One of Johnny Lytle's most righteous albums ever – a soaring, spacious set that's almost to Lytle's career what Gears was to Johnny Hammond's! Of course, Lytle's groove here is different – no Mizell production, and a mellower feel overall – but the unbridled space of 70s Milestone is definitely a key influence here – and Johnny stretches out here like never before! The players are all pretty hip – and include Daahoud Hadi (aka Butch Cornell) on electric piano and organ, Marvin Cabell on flute and tenor, Bob Cranshaw on bass, Betty Glamann on harp, and Jozell Carter on drums – all perfect mates here for Johnny's spiritual exploration of sound with his vibes – in ways that are almost more amazing than work from Bobby Hutcherson or Roy Ayers at the time! Titles include an amazing original called "Libra", plus "Tawhid", "Where Is The Love", "Family", and a version of "People Make the World Go Round". (Orange label pressing.) © 1996-2015, Dusty Groove, Inc.
We realize that there are many different interpretations of the standard grades used for pre-owned vinyl record albums & CD, so we thought we'd offer you the ones that we are working with, so you have an idea what we mean when we give the grade for a non-new item on our pages.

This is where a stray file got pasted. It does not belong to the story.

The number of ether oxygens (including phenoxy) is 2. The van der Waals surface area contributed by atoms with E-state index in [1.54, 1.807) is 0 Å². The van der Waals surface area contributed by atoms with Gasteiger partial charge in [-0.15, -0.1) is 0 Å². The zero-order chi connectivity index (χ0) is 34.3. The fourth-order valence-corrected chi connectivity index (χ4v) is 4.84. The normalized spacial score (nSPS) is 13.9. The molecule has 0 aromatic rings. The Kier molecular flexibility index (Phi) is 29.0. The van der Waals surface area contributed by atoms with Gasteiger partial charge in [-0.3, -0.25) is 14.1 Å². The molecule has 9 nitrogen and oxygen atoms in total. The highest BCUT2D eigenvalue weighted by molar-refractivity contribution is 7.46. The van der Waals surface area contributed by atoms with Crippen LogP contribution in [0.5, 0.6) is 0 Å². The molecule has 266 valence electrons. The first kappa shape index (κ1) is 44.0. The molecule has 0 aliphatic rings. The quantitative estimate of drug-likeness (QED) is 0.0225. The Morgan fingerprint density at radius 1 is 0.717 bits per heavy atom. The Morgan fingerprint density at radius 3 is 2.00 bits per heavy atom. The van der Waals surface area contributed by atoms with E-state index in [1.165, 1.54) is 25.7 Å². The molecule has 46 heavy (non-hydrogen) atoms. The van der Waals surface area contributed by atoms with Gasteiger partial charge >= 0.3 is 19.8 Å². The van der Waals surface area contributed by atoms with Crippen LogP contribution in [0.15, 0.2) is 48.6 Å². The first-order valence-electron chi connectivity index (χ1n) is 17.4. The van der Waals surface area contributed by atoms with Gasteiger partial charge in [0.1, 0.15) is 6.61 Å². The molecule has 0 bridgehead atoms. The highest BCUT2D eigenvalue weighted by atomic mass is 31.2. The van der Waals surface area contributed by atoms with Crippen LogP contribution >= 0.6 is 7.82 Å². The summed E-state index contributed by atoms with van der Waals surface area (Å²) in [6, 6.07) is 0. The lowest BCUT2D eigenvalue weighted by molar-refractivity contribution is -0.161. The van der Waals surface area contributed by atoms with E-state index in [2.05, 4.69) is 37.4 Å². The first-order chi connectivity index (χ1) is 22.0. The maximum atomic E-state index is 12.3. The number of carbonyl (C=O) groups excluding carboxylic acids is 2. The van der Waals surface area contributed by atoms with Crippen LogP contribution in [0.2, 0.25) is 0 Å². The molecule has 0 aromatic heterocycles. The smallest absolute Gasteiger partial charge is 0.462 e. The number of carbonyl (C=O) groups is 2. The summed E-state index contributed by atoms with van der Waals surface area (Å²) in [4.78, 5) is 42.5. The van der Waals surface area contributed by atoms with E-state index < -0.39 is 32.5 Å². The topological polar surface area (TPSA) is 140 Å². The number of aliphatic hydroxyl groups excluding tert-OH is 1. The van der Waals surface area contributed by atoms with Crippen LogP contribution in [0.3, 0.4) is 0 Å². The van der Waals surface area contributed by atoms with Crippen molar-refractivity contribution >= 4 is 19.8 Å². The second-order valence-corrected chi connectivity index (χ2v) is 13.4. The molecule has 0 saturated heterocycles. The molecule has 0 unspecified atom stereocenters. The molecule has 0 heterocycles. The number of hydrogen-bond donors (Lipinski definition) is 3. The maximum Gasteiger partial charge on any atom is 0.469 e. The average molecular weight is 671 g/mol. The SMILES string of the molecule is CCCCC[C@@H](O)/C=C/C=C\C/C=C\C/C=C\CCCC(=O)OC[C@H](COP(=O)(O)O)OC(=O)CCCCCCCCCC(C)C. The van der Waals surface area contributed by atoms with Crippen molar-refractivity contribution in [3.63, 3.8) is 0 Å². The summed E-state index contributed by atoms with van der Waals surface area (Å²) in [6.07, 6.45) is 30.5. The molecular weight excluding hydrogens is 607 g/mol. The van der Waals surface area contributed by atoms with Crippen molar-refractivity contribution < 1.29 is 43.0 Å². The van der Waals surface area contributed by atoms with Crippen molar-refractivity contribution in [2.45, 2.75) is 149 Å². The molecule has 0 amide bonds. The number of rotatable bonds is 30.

Below are stated conditions for a used vinyl records at Dusty Groove. Grading for the cover should be assumed to be near (within a "+" or "-") the grading for the vinyl. If there is significant divergence from the condition of the vinyl, or specific flaws, these will be noted in the comments section of the item. However, please be aware that since the emphasis of this site is towards the music listener, our main concern is with the vinyl of any used item we sell. Additionally, please note that all of our records are graded visually; considering the volume of used vinyl we handle, it is impossible for us to listen to each record. If we spot any significant flaws, we make every attempt to listen through them and note how they play.
The following grading conditions apply to the vinyl component of an album or single:
If something is noteworthy, we try to note it in the comments — especially if it is an oddity that is the only wrong thing about the record. This might include, but isn't limited to, warped records, tracks that skip, cover damage or wear as noted above, or strictly cosmetic flaws.